SOFIA (Reuters) - Bulgaria’s president accused the centre-right government on Tuesday of endangering the survival of the state through its failure to tackle endemic corruption.
In a strongly worded televised address to the nation, President Rumen Radev said he was “withdrawing my confidence” in the government, a symbolic act to demonstrate his dissatisfaction with Prime Minister Boyko Borissov’s management.
The president in Bulgaria has a largely ceremonial role. He can veto legislation but parliament can override the veto on a second attempt. However he can try to shape public opinion and appoints some key officials.
“This government and administration are leading to the collapse of the state and depriving us of our future as a nation,” Radev, a former air force commander, said in his live televised address.
“Today we are witnessing an acute crisis in governance at all levels, a lack of will to reform and fight corruption.”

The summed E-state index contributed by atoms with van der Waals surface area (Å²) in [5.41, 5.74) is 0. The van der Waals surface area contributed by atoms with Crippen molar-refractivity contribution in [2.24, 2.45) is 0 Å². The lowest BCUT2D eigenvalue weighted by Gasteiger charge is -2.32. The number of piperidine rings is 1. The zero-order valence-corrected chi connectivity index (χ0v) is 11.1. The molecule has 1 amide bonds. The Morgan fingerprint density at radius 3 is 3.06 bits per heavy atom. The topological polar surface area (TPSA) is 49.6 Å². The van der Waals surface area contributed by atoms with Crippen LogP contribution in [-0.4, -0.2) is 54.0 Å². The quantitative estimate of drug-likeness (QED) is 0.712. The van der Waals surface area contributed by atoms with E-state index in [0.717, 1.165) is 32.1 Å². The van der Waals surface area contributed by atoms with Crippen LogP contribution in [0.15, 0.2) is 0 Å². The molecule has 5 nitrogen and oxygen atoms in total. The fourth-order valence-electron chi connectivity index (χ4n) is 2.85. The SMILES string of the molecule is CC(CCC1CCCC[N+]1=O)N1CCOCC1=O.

Borissov returned to power in 2017 for his third term since 2009, promising that his coalition government would spur economic growth and increase incomes in the European Union’s poorest member state.
Borissov dismissed Radev’s criticism as “direct interference into the independence of the authorities”.
Bulgaria has seen steady economic growth on his watch and some improvements in infrastructure, mostly funded by the EU, but has made scant progress towards stamping out graft, jailing corrupt officials and businessmen and overhauling an inefficient, creaking judiciary.
The European Commission has repeatedly taken Bulgaria to task over its record in the areas of rule of law and white-collar crime.
Last month Borissov’s government survived a fourth parliamentary vote of no-confidence filed by the opposition Socialists over water shortages affecting thousands of people in a region of western Bulgaria.
Last week the head of the state Gambling Commission resigned after being detained in connection with an investigation into gambling tycoon Vasil Bozhkov over allegations of serious financial violations in the gambling industry.
The U.S. ambassador to Bulgaria, Herro Mustafa, said on Tuesday Washington would soon announce the name of the first Bulgarian citizen to be barred from entering the United States because of corruption.
Reporting by Angel Krasimirov; Editing by Gareth Jones